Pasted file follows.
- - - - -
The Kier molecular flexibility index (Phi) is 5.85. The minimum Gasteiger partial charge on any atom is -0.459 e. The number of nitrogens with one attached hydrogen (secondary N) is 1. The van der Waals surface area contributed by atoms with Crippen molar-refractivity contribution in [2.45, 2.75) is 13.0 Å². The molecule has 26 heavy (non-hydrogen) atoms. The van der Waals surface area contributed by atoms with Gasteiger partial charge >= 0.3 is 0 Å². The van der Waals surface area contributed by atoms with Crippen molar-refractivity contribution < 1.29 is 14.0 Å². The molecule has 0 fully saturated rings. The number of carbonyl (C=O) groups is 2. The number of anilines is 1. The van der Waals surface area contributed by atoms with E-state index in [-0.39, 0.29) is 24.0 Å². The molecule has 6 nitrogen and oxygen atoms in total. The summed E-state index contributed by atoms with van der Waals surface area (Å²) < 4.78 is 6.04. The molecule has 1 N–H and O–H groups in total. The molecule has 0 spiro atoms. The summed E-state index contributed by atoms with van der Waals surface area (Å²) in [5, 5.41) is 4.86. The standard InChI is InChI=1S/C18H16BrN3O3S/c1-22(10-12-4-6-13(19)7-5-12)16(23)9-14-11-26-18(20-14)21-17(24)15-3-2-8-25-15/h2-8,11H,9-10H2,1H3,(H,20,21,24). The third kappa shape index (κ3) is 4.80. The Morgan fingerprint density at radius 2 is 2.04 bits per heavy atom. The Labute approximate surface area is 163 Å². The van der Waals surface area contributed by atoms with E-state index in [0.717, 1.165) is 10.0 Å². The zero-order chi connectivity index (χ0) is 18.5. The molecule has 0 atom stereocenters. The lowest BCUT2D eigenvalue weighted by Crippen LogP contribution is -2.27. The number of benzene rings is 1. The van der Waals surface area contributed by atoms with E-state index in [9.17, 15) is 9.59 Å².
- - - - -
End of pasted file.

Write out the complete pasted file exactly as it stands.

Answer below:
The Kier molecular flexibility index (Phi) is 5.85. The minimum Gasteiger partial charge on any atom is -0.459 e. The number of nitrogens with one attached hydrogen (secondary N) is 1. The van der Waals surface area contributed by atoms with Crippen molar-refractivity contribution in [2.45, 2.75) is 13.0 Å². The molecule has 26 heavy (non-hydrogen) atoms. The van der Waals surface area contributed by atoms with Gasteiger partial charge >= 0.3 is 0 Å². The van der Waals surface area contributed by atoms with Crippen molar-refractivity contribution < 1.29 is 14.0 Å². The molecule has 0 fully saturated rings. The number of carbonyl (C=O) groups is 2. The number of anilines is 1. The van der Waals surface area contributed by atoms with E-state index in [-0.39, 0.29) is 24.0 Å². The molecule has 6 nitrogen and oxygen atoms in total. The summed E-state index contributed by atoms with van der Waals surface area (Å²) < 4.78 is 6.04. The molecule has 1 N–H and O–H groups in total. The molecule has 0 spiro atoms. The summed E-state index contributed by atoms with van der Waals surface area (Å²) in [5, 5.41) is 4.86. The standard InChI is InChI=1S/C18H16BrN3O3S/c1-22(10-12-4-6-13(19)7-5-12)16(23)9-14-11-26-18(20-14)21-17(24)15-3-2-8-25-15/h2-8,11H,9-10H2,1H3,(H,20,21,24). The third kappa shape index (κ3) is 4.80. The Morgan fingerprint density at radius 2 is 2.04 bits per heavy atom. The Labute approximate surface area is 163 Å². The van der Waals surface area contributed by atoms with E-state index in [0.717, 1.165) is 10.0 Å². The zero-order chi connectivity index (χ0) is 18.5. The molecule has 0 atom stereocenters. The lowest BCUT2D eigenvalue weighted by Crippen LogP contribution is -2.27. The number of benzene rings is 1. The van der Waals surface area contributed by atoms with E-state index in [9.17, 15) is 9.59 Å².